Interest rates stabilize despite mounting pressure on the Fed
On Wednesday, interest rate markets found support after moving higher every day for over a week. After reaching a high yield of 1.37%, the yield on the benchmark treasury note fell to 1.30% as investors gobbled up the Treasury Department’s latest auction of 10-year treasury notes. According to reports, 77.2% of buyers in the auctions were so-called indirect bidders, signaling the highest demand in years for the securities. Leading up to Wednesday’s auction, markets were pricing in a higher possibility that the Fed may begin to remove stimulus sooner than expected due to the recent uptick in inflation and the improving economy.
July job growth strong
Evidence of the improving economy can be found in last month’s blockbuster employment report, which was released last Friday. According to the July jobs report, employers added nearly one million new payrolls in the month of July, and the Unemployment Rate fell to 5.4% versus 5.9% the previous month. Workers also made more money as Average Hourly Earnings year-over-year rose to 4.0% from 3.6% the previous month.
Higher pricing affecting everyone
Though Federal Reserve officials have maintained that the recent uptick in prices is temporary and linked to the economic reopening attributed to the vaccine, reports this week showed prices are still marching higher for both consumers and producers. CPI Ex Food and Energy year-over-year showed that prices paid by urban consumers for a typical basket of goods continued at +5.4%, the same as the previous month. Producers continued to carry most of the burden of higher prices as PPI Ex Food and Energy year-over-year grew to 6.2% versus economists’ estimates of 5.6%.
Don’t fade the Fed
Remember, the Fed’s traditional dual mandate is to maintain price stability and maximum sustainable employment. With the latest series of strong employment reports and higher prices for both consumers and producers, markets have been speculating that the Fed will begin reconsidering rates soon. According to Federal Reserve Chairman Jerome Powell, the markets are not prepared for the Fed to pull back support just yet. “I’d say we have some ground to cover on the labor-market side. I think we’re some ways away from having had substantial further progress toward the maximum employment goal. I would want to see some strong job numbers, and that’s kind of the idea,” stated the Fed Chief at his press conference after the latest Fed rate decision. The Fed unanimously voted to leave the federal funds rates near zero while the economy recovers from the pandemic.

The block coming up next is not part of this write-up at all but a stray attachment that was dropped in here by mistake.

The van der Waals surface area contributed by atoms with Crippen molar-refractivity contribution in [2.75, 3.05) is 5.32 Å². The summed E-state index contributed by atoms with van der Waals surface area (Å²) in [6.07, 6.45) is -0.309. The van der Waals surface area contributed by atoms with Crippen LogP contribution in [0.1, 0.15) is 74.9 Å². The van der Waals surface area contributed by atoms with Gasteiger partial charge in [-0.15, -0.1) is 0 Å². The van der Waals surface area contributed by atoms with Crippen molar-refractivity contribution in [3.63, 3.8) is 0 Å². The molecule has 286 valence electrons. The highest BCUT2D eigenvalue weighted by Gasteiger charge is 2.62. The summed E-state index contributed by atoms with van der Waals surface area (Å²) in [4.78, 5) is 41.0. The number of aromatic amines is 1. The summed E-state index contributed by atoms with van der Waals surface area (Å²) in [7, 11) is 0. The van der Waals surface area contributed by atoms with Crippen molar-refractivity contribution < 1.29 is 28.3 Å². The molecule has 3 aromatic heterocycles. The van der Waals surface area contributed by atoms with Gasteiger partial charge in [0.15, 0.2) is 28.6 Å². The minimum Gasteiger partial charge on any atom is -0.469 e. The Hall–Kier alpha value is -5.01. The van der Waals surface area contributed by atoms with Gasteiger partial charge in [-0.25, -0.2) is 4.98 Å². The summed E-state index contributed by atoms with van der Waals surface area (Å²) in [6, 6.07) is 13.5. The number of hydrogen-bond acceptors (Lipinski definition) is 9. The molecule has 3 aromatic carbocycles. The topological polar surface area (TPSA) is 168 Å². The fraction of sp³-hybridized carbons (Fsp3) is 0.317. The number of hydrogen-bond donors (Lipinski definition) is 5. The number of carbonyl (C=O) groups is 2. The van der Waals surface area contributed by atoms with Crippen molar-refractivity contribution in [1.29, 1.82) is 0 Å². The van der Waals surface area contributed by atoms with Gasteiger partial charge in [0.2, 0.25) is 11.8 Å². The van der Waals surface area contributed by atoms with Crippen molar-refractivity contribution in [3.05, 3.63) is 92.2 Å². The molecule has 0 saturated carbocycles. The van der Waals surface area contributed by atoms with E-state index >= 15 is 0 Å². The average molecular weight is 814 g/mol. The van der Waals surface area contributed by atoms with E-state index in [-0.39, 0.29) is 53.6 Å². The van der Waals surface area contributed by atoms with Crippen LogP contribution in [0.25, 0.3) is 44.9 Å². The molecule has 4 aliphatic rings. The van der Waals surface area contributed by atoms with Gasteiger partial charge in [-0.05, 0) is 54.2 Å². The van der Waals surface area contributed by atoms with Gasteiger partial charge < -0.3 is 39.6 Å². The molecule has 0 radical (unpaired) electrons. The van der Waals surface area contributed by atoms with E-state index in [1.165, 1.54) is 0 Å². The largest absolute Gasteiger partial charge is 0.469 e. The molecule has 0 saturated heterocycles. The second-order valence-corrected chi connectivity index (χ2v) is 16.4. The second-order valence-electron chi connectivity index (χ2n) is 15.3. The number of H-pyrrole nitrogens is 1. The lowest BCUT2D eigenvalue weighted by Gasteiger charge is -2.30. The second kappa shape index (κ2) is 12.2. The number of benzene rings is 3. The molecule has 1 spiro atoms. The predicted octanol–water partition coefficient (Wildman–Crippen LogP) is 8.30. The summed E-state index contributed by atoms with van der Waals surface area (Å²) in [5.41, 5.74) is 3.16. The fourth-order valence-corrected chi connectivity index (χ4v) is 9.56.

Atlanta Fed President Raphael Bostic also reaffirmed the Fed’s commitment to keeping rates low, saying the Fed is not going to raise interest rates in response to a “hot” labor market.
Markets are cautious
For now, it appears the recent bleeding in the bond market has stopped and interest rates are settling into recent range. The yield on the benchmark 10-year note has pulled back from the recent low of 1.12% to the high end of the range to 1.35%. Mortgage rates are doing slightly better with average 30-year mortgage rates holding right around 3.0% after spending a few weeks slightly lower (National average rates are provided for educational purposes only and are not advertised rates.) While the COVID Delta variant is certainly the wild card, all other indications including high inflation, higher government spending and treasury issuance, strong labor markets, and strong economic growth all point to interest rates eventually moving higher. This is creating a rare second chance to lock-in historically cheap financing.
Jeremy Collett is Guaranteed Rate’s Executive Director of Capital Markets. Market Updates are designed to provide readers with a high-level yet insightful view of how economic news, events and trends affect mortgage rates and the homebuying process.